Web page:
Posts Tagged ‘October Caddis Pupa

04
Oct
11

October Caddis: Juicy Couture

Most of you have no clue what couture means. You stopped at ‘Juicy’. So, it is with the October (Discosmoecus) Caddis. You will get mixed advice re the pupae migrations and their locations out of the seams and main current from where they crawled. Pick the water. Would a trout hold there to pick off the large succulent morsels or feel vulnerable. Would the large, fluttering adult patterns be a better pattern as the adult emerges from the pupae or the female returns to lay her eggs.

October Caddis on the Deschutes River (Oregon) SwittersB

Juicy Gulp, er ….October Caddis

14
Oct
08

October Caddis Pupa (Big Morsels on the Edges)

Adult's Only

Adult Dicosmoecus~SwittersB (Deschutes R.)

Given the size of the October Caddis, it does not take many to cause you to throw on a big Caddis dry. The hatch generally happens late afternoon and toward last light; it usually is not a large hatch. When you will typically see them though is during the day when they flutter from there resting place during the upstream winds; or, when they dabble along the surface laying eggs. Who doesn’t prefer to fish a dry, but as we are often admonished, you should, often, stick with the pupa patterns. Tans and greens with an orangish tint are nice pupa colors. In the Fall, these insects will tend to be in the shallows or edges having gradually moved from the faster waters via drift and crawl. Focus near the shorelines much as you would with stoneflies.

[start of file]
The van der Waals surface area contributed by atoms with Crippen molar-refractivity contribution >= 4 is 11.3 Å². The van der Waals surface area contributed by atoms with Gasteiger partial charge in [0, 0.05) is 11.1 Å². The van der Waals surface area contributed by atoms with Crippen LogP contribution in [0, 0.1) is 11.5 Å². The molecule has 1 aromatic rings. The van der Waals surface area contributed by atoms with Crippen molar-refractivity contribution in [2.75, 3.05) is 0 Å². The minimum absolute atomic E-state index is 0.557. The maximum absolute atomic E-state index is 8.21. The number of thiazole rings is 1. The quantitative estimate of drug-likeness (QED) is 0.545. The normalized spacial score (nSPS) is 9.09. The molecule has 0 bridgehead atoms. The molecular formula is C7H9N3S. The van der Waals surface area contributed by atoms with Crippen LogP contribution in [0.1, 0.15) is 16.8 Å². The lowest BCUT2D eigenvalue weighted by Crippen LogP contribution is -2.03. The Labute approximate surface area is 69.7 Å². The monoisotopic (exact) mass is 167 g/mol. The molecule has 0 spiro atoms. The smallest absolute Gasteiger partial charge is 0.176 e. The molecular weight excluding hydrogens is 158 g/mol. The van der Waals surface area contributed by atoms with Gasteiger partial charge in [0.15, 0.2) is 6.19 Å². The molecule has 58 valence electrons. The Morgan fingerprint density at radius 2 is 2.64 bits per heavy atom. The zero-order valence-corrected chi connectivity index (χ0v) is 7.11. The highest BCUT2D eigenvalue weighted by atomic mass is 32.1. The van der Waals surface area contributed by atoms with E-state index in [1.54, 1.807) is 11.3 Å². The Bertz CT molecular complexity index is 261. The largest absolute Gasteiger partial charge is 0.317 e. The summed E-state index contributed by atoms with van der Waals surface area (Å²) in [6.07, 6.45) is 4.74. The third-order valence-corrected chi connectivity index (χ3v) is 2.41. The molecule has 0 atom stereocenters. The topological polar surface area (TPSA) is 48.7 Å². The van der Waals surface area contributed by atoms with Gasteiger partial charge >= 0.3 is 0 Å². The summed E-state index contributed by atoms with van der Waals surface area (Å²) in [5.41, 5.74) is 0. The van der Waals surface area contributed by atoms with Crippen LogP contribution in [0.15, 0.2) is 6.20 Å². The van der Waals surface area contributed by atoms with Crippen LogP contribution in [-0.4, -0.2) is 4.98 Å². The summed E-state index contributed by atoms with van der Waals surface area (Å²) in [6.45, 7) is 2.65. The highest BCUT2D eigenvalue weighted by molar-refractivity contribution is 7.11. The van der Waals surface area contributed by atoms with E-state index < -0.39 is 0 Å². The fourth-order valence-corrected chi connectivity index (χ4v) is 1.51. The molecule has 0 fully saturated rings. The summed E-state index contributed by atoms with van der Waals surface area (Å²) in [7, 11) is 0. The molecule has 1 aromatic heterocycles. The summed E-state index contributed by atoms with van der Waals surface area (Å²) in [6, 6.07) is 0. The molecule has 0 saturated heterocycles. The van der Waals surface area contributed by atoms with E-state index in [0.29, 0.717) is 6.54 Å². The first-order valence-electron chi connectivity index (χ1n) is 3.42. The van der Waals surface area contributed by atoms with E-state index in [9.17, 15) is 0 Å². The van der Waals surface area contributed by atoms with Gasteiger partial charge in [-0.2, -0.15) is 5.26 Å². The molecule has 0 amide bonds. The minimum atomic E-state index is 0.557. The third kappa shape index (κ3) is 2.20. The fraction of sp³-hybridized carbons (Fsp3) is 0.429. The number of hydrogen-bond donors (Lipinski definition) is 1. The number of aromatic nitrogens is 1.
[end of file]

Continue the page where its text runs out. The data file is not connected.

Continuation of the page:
Harriett Caddis Pupa

Harriet Caddis Pupa

Larva & Pupa Biology

Diet: Detritus (Detritus: Small, loose pieces of decaying organic matter underwater.), algae, dead animals
Current Speed: Slow water early; faster water in later instars (Instar: Many invertebrates molt through dozens of progressively larger and better-developed stages as they grow. Each of these stages is known as an instar. Hard-bodied nymphs typically molt through more instars than soft-bodied larvae.)
Shelter Type: Plant matter early; gravel in the later instars (Instar: Many invertebrates molt through dozens of progressively larger and better-developed stages as they grow. Each of these stages is known as an instar. Hard-bodied nymphs typically molt through more instars than soft-bodied larvae.)

The larvae are unusually prone to behavioral drift (Behavioral drift: The nymphs and larvae of many aquatic insects sometimes release their grip on the bottom and drift downstream for a while with synchronized timing. This phenomenon increases their vulnerability to trout just like emergence, but it is invisible to the angler above the surface. In many species it occurs daily, most often just after dusk or just before dawn.) during the daytime in June and July, usually around 4:00 p.m. They may be in between cases when they do this, making them especially appealing and visible to hungry trout.

In mid- to late summer they enter diapause (Diapause: A state of complete dormancy deeper even than hibernation. While in diapause, an organism does not move around, eat, or even grow. Some caddisfly larvae enter diapause for a few weeks to several months. Some species of microscopic zooplankton can enter diapause for several hundred years.) until cooler fall temperatures trigger them to pupate in a synchronized way.

http://www.troutnut.com/hatch/2594/Caddisfly-Dicosmoecus-Giant-Orange-Sedges

Harriet Diving Caddis Pupa

Harriet Diving Caddis Pupa

Short casts searching the edges of runs and seams. Standard pupa patterns or Czech Nymphs in all their variety are good choices.

28
Sep
08

October Caddis (How About a Stimulator or Morrish October Caddis?)

http://www.westfly.com/entomology/caddis/october.shtml

About October Caddis

‘This is the Great Pumpkin of Western rivers, a caddis that is almost as large as a golden stonefly. As the name suggests, it emerges in fall.

http://oregonflyfishingblog.com/2008/09/26/fly-tying-video-morrish-october-caddis/

 

 




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